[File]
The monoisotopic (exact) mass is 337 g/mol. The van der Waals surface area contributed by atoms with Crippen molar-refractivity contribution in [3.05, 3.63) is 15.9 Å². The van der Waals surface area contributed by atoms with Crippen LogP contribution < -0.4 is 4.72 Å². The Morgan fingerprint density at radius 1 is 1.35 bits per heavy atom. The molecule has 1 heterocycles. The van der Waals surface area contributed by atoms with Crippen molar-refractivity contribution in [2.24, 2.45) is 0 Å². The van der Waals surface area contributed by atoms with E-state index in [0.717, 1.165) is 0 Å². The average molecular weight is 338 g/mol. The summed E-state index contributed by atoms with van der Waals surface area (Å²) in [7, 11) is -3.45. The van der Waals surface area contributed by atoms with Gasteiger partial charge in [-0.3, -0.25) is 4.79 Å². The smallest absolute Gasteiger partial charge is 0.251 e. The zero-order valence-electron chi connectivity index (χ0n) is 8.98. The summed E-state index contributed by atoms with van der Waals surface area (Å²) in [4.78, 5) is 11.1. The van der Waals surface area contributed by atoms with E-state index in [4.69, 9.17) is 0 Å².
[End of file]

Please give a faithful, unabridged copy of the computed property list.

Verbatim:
The monoisotopic (exact) mass is 337 g/mol. The van der Waals surface area contributed by atoms with Crippen molar-refractivity contribution in [3.05, 3.63) is 15.9 Å². The van der Waals surface area contributed by atoms with Crippen LogP contribution < -0.4 is 4.72 Å². The Morgan fingerprint density at radius 1 is 1.35 bits per heavy atom. The molecule has 1 heterocycles. The van der Waals surface area contributed by atoms with Crippen molar-refractivity contribution in [2.24, 2.45) is 0 Å². The van der Waals surface area contributed by atoms with E-state index in [0.717, 1.165) is 0 Å². The average molecular weight is 338 g/mol. The summed E-state index contributed by atoms with van der Waals surface area (Å²) in [7, 11) is -3.45. The van der Waals surface area contributed by atoms with Gasteiger partial charge in [-0.3, -0.25) is 4.79 Å². The smallest absolute Gasteiger partial charge is 0.251 e. The zero-order valence-electron chi connectivity index (χ0n) is 8.98. The summed E-state index contributed by atoms with van der Waals surface area (Å²) in [4.78, 5) is 11.1. The van der Waals surface area contributed by atoms with E-state index in [4.69, 9.17) is 0 Å².